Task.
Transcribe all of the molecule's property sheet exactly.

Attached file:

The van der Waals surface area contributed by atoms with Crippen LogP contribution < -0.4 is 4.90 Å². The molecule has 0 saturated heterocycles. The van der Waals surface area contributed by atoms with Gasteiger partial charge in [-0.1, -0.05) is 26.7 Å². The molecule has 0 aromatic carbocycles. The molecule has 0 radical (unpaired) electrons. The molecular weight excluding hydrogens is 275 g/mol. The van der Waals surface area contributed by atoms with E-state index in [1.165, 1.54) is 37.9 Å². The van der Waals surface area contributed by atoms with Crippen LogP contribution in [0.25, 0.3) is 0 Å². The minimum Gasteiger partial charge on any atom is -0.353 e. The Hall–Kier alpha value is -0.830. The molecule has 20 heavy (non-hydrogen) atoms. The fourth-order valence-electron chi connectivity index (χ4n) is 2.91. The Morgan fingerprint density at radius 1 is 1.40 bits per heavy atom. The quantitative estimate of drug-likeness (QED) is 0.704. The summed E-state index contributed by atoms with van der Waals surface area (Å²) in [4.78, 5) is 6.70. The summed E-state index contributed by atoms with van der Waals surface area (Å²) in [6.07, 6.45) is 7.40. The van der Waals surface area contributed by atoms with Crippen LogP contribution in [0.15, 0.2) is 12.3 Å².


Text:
The van der Waals surface area contributed by atoms with Crippen LogP contribution < -0.4 is 4.90 Å². The molecule has 0 saturated heterocycles. The van der Waals surface area contributed by atoms with Gasteiger partial charge in [-0.1, -0.05) is 26.7 Å². The molecule has 0 aromatic carbocycles. The molecule has 0 radical (unpaired) electrons. The molecular weight excluding hydrogens is 275 g/mol. The van der Waals surface area contributed by atoms with E-state index in [1.165, 1.54) is 37.9 Å². The van der Waals surface area contributed by atoms with Crippen LogP contribution in [0.25, 0.3) is 0 Å². The minimum Gasteiger partial charge on any atom is -0.353 e. The Hall–Kier alpha value is -0.830. The molecule has 20 heavy (non-hydrogen) atoms. The fourth-order valence-electron chi connectivity index (χ4n) is 2.91. The Morgan fingerprint density at radius 1 is 1.40 bits per heavy atom. The quantitative estimate of drug-likeness (QED) is 0.704. The summed E-state index contributed by atoms with van der Waals surface area (Å²) in [4.78, 5) is 6.70. The summed E-state index contributed by atoms with van der Waals surface area (Å²) in [6.07, 6.45) is 7.40. The van der Waals surface area contributed by atoms with Crippen LogP contribution in [0.15, 0.2) is 12.3 Å².